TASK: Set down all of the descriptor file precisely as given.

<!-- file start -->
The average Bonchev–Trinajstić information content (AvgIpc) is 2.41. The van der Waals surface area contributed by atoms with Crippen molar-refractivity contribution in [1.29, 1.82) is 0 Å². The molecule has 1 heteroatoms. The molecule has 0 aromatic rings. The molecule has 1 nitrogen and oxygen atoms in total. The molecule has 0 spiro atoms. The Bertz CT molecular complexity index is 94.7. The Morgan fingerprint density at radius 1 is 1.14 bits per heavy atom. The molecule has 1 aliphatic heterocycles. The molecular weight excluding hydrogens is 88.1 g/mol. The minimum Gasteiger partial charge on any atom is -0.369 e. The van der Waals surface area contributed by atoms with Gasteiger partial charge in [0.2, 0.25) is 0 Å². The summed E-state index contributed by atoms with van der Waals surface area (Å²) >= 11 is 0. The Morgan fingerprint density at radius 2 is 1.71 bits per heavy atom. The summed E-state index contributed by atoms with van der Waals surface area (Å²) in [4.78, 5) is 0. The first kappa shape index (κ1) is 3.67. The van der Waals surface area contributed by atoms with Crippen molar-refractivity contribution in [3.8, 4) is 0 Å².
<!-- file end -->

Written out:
The average Bonchev–Trinajstić information content (AvgIpc) is 2.41. The van der Waals surface area contributed by atoms with Crippen molar-refractivity contribution in [1.29, 1.82) is 0 Å². The molecule has 1 heteroatoms. The molecule has 0 aromatic rings. The molecule has 1 nitrogen and oxygen atoms in total. The molecule has 0 spiro atoms. The Bertz CT molecular complexity index is 94.7. The Morgan fingerprint density at radius 1 is 1.14 bits per heavy atom. The molecule has 1 aliphatic heterocycles. The molecular weight excluding hydrogens is 88.1 g/mol. The minimum Gasteiger partial charge on any atom is -0.369 e. The van der Waals surface area contributed by atoms with Gasteiger partial charge in [0.2, 0.25) is 0 Å². The summed E-state index contributed by atoms with van der Waals surface area (Å²) >= 11 is 0. The Morgan fingerprint density at radius 2 is 1.71 bits per heavy atom. The summed E-state index contributed by atoms with van der Waals surface area (Å²) in [4.78, 5) is 0. The first kappa shape index (κ1) is 3.67. The van der Waals surface area contributed by atoms with Crippen molar-refractivity contribution in [3.8, 4) is 0 Å².